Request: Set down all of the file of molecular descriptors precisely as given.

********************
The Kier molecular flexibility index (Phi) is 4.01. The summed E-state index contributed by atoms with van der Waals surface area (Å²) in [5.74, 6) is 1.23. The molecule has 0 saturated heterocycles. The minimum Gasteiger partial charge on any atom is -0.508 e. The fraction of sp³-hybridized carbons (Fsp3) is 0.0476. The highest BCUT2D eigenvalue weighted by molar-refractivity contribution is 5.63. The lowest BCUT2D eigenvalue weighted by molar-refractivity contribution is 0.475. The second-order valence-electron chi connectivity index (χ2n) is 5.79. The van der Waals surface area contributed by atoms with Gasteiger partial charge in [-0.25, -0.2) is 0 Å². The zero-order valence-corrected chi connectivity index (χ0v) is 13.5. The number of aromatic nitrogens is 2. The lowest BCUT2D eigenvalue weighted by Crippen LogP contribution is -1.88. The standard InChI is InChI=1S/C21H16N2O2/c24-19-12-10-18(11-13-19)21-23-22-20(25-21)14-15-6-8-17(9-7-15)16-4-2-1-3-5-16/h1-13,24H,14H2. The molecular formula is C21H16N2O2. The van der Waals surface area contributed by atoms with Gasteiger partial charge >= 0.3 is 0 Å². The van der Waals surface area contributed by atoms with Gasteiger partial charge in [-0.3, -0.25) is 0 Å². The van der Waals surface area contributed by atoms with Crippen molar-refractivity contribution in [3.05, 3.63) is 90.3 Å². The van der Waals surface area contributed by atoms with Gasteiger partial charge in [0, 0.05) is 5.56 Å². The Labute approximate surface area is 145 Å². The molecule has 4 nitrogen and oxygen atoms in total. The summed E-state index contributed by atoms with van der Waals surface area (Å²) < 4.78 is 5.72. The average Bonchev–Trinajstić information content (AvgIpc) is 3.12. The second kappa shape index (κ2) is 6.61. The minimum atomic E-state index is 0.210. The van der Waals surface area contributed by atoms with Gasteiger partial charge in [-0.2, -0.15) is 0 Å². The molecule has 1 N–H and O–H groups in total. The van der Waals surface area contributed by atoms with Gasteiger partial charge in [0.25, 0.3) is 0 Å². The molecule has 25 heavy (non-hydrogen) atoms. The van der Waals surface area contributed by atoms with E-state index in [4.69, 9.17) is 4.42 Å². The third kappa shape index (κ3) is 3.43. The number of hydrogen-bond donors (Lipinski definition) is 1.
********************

The Kier molecular flexibility index (Phi) is 4.01. The summed E-state index contributed by atoms with van der Waals surface area (Å²) in [5.74, 6) is 1.23. The molecule has 0 saturated heterocycles. The minimum Gasteiger partial charge on any atom is -0.508 e. The fraction of sp³-hybridized carbons (Fsp3) is 0.0476. The highest BCUT2D eigenvalue weighted by molar-refractivity contribution is 5.63. The lowest BCUT2D eigenvalue weighted by molar-refractivity contribution is 0.475. The second-order valence-electron chi connectivity index (χ2n) is 5.79. The van der Waals surface area contributed by atoms with Gasteiger partial charge in [-0.25, -0.2) is 0 Å². The zero-order valence-corrected chi connectivity index (χ0v) is 13.5. The number of aromatic nitrogens is 2. The lowest BCUT2D eigenvalue weighted by Crippen LogP contribution is -1.88. The standard InChI is InChI=1S/C21H16N2O2/c24-19-12-10-18(11-13-19)21-23-22-20(25-21)14-15-6-8-17(9-7-15)16-4-2-1-3-5-16/h1-13,24H,14H2. The molecular formula is C21H16N2O2. The van der Waals surface area contributed by atoms with Gasteiger partial charge >= 0.3 is 0 Å². The van der Waals surface area contributed by atoms with Gasteiger partial charge in [-0.3, -0.25) is 0 Å². The van der Waals surface area contributed by atoms with Crippen molar-refractivity contribution in [3.05, 3.63) is 90.3 Å². The van der Waals surface area contributed by atoms with Gasteiger partial charge in [0, 0.05) is 5.56 Å². The Labute approximate surface area is 145 Å². The molecule has 4 nitrogen and oxygen atoms in total. The summed E-state index contributed by atoms with van der Waals surface area (Å²) < 4.78 is 5.72. The average Bonchev–Trinajstić information content (AvgIpc) is 3.12. The second kappa shape index (κ2) is 6.61. The minimum atomic E-state index is 0.210. The van der Waals surface area contributed by atoms with Gasteiger partial charge in [-0.2, -0.15) is 0 Å². The molecule has 1 N–H and O–H groups in total. The van der Waals surface area contributed by atoms with Gasteiger partial charge in [0.25, 0.3) is 0 Å². The molecule has 25 heavy (non-hydrogen) atoms. The van der Waals surface area contributed by atoms with E-state index in [4.69, 9.17) is 4.42 Å². The third kappa shape index (κ3) is 3.43. The number of hydrogen-bond donors (Lipinski definition) is 1.